Evaluation of Seldinger technique emergency cricothyroidotomy versus standard surgical cricothyroidotomy in 200 cadavers

Nikolaus Schaumann, Veit Lorenz, Peter Schellongowski, Thomas Staudinger, Gottfried J Locker, Heinz Burgmann, Branko Pikula, Roland Hofbauer, Ernst Schuster, Michael Frass
Anesthesiology 2005, 102 (1): 7-11

BACKGROUND: Percutaneous cricothyroidotomy is a lifesaving procedure for airway obstruction in trauma victims who need airway establishment and cannot be intubated or in whom intubation has failed.

METHODS: The purpose of this study was to examine whether there is a training effect using Seldinger technique emergency cricothyroidotomy (group 1; Arndt Emergency Cricothyroidotomy Catheter Set; Cook Critical Care, Bloomington, IN) versus standard surgical cricothyroidotomy (group 2). Twenty emergency physicians performed five cricothyroidotomies with each method in a total of 200 human cadavers, comparing efficacy and safety (speed, success rate, and injuries).

RESULTS: Seven attempts in group 1 and six in group 2 had to be aborted. Time intervals from the start of the procedure to location of the cricothyroid membrane were not significantly different between the groups. However, time to tracheal puncture (P < 0.01) and time to first ventilation (P < 0.001) were significantly longer in group 2. No time effect could be observed in both groups. The airway was accurately placed into the trachea through the cricothyroid membrane in 88.2% (82 of 93) of the cadavers in group 1 and in 84.0% (79 of 94) in group 2 (not significant). No injuries were observed in group 1, whereas there were six punctures of the thyroid vessels in group 2 (P < 0.05).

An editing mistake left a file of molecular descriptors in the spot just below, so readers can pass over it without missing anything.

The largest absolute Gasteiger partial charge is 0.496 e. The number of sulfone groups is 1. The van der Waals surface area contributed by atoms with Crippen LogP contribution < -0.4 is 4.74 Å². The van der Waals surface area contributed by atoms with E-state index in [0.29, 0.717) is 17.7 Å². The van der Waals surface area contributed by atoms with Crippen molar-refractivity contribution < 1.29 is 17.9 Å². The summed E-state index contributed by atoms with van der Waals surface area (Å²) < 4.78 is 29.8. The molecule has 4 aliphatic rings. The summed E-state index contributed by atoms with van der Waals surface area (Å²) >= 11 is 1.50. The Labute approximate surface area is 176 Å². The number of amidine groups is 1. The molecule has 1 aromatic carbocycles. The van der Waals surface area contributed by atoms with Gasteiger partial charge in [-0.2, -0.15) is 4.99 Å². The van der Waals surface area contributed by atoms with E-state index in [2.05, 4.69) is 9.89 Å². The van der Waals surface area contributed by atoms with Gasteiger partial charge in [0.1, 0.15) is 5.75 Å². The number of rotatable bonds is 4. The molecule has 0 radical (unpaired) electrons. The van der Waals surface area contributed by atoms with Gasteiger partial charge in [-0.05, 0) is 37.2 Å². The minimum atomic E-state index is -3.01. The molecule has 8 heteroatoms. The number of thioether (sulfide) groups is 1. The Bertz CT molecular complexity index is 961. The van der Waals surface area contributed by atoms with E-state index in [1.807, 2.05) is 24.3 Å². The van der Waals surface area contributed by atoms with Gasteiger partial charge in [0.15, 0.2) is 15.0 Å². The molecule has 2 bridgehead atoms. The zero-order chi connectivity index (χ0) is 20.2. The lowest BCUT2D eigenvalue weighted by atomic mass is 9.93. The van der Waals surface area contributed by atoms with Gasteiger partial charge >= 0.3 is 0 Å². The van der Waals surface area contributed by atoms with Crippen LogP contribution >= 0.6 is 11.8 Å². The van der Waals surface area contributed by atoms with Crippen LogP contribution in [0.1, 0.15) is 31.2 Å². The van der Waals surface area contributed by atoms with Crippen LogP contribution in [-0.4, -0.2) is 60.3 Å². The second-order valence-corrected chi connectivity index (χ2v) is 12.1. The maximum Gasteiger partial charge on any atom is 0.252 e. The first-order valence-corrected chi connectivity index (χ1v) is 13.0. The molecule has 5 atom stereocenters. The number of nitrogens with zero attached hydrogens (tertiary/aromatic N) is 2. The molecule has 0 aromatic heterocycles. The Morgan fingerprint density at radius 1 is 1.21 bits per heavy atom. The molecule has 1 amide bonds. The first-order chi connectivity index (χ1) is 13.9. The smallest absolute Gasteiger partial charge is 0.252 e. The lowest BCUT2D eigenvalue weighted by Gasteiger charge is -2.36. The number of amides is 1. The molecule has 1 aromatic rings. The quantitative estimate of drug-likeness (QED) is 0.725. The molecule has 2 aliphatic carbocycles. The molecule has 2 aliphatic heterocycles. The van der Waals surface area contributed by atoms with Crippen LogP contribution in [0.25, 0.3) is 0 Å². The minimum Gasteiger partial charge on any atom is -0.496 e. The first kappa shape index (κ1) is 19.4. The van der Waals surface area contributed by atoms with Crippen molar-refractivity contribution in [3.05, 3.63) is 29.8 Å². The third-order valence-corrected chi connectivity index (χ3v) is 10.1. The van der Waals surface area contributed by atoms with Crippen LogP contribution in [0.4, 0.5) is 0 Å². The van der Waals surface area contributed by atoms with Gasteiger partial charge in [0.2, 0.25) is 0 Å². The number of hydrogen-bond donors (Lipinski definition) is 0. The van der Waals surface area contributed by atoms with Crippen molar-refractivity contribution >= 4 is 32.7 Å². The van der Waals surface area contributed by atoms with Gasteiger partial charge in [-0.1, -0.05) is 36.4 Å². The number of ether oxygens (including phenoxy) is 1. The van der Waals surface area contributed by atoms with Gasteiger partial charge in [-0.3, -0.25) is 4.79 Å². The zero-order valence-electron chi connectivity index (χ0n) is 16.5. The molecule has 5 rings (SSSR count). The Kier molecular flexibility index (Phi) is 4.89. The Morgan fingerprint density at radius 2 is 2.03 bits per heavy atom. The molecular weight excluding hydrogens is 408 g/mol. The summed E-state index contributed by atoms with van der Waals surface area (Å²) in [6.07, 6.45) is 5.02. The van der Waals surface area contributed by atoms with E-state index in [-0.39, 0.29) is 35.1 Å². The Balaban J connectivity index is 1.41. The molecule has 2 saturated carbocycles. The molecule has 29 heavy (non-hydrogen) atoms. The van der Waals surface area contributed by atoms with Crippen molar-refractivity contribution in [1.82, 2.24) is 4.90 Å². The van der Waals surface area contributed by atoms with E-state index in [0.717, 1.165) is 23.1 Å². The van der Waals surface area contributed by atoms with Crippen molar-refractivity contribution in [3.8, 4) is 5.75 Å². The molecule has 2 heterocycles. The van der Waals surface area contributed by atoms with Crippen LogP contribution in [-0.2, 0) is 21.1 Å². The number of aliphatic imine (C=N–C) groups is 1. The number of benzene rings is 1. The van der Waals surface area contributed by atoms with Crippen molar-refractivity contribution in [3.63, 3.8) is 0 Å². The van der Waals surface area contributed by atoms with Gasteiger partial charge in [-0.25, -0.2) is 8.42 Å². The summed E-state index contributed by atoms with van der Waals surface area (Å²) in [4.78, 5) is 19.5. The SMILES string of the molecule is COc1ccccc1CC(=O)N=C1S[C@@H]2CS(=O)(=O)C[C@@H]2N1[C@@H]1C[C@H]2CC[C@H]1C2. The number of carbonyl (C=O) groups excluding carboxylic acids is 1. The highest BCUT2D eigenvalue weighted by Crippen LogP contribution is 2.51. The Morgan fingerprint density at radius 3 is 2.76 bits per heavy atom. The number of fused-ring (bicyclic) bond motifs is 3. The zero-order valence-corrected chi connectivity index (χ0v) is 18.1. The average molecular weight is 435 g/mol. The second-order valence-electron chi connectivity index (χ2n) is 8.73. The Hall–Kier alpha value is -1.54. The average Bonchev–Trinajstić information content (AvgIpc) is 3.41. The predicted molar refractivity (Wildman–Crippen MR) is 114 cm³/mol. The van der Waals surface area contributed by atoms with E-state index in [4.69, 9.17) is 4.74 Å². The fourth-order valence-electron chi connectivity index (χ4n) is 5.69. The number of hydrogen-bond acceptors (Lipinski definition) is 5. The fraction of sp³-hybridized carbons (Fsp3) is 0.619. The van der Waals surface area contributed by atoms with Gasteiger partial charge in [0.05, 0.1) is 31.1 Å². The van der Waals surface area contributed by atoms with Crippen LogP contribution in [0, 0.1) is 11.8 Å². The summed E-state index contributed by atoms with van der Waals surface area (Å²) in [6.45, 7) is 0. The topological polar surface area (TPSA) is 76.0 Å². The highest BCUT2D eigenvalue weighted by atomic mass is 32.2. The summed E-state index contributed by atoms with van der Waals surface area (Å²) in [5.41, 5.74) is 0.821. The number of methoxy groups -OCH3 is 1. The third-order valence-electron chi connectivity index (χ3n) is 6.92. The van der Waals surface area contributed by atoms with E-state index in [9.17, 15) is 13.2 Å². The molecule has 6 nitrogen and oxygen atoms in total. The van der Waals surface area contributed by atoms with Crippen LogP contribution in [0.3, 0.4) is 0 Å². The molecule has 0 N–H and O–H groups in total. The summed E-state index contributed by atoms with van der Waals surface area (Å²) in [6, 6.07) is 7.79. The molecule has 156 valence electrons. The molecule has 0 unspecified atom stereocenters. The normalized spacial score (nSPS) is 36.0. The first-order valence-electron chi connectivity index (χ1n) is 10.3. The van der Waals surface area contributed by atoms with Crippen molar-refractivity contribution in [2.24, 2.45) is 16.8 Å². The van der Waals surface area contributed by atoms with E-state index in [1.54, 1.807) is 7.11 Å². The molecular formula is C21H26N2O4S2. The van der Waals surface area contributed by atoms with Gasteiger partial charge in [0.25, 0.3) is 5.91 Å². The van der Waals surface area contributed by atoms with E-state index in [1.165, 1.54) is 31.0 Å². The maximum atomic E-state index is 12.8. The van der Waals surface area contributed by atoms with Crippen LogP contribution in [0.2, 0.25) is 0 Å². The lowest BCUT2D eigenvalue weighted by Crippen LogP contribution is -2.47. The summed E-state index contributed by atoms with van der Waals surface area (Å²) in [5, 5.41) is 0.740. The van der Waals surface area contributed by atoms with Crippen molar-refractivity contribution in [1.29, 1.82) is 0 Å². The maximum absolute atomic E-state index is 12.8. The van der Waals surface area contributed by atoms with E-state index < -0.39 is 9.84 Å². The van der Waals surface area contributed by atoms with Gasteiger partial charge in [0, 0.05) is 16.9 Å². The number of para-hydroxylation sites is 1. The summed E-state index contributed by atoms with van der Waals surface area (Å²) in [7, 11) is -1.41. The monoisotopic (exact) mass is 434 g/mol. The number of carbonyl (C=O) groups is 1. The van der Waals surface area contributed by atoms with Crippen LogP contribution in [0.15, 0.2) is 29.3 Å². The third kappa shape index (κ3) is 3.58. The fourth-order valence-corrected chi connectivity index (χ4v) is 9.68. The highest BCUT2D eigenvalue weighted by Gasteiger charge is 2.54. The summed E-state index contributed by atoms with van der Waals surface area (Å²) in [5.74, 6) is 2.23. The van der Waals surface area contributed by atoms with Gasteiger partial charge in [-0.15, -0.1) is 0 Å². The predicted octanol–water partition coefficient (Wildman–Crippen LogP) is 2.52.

CONCLUSIONS: With respect to time needed for the procedure, the participants performed Seldinger technique emergency cricothyroidotomy significantly faster as compared with standard surgical cricothyroidotomy. Even if no training effect had been observed, the authors believe that it is important to train residents in different methods of cricothyroidotomy in cadavers in addition to training in mannequins to achieve a higher level of efficacy in real-life situations. The shorter time to first ventilation and the fact that no injuries could be observed favor the Seldinger technique.

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